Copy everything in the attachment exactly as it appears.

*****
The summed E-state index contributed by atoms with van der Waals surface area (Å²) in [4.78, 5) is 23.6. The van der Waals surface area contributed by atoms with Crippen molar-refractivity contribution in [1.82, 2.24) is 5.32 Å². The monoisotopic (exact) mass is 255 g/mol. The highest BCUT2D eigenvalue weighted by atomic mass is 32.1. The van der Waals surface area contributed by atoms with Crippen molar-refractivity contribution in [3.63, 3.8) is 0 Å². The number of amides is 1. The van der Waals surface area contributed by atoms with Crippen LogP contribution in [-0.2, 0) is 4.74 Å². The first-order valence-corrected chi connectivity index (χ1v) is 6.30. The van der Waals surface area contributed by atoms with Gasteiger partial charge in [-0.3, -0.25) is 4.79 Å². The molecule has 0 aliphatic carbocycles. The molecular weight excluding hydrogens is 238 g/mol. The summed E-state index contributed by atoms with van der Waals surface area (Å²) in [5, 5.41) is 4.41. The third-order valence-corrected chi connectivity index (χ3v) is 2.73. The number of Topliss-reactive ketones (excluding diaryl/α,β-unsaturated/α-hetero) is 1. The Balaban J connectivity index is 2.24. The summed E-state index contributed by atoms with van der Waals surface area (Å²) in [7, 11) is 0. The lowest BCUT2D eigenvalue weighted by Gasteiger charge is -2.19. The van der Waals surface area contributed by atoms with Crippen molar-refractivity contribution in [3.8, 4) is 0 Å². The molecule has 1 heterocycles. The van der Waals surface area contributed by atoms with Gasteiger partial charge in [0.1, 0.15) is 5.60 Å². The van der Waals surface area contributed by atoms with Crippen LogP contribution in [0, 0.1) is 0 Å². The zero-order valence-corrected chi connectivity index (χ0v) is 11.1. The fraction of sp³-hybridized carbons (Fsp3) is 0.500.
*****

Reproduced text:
The summed E-state index contributed by atoms with van der Waals surface area (Å²) in [4.78, 5) is 23.6. The van der Waals surface area contributed by atoms with Crippen molar-refractivity contribution in [1.82, 2.24) is 5.32 Å². The monoisotopic (exact) mass is 255 g/mol. The highest BCUT2D eigenvalue weighted by atomic mass is 32.1. The van der Waals surface area contributed by atoms with Crippen molar-refractivity contribution in [3.63, 3.8) is 0 Å². The number of amides is 1. The van der Waals surface area contributed by atoms with Crippen LogP contribution in [-0.2, 0) is 4.74 Å². The first-order valence-corrected chi connectivity index (χ1v) is 6.30. The van der Waals surface area contributed by atoms with Gasteiger partial charge in [-0.3, -0.25) is 4.79 Å². The molecule has 0 aliphatic carbocycles. The molecular weight excluding hydrogens is 238 g/mol. The summed E-state index contributed by atoms with van der Waals surface area (Å²) in [5, 5.41) is 4.41. The third-order valence-corrected chi connectivity index (χ3v) is 2.73. The number of Topliss-reactive ketones (excluding diaryl/α,β-unsaturated/α-hetero) is 1. The Balaban J connectivity index is 2.24. The summed E-state index contributed by atoms with van der Waals surface area (Å²) in [7, 11) is 0. The lowest BCUT2D eigenvalue weighted by Gasteiger charge is -2.19. The van der Waals surface area contributed by atoms with Crippen molar-refractivity contribution in [3.8, 4) is 0 Å². The molecule has 1 heterocycles. The van der Waals surface area contributed by atoms with Gasteiger partial charge in [0.1, 0.15) is 5.60 Å². The van der Waals surface area contributed by atoms with Crippen LogP contribution in [0, 0.1) is 0 Å². The zero-order valence-corrected chi connectivity index (χ0v) is 11.1. The fraction of sp³-hybridized carbons (Fsp3) is 0.500.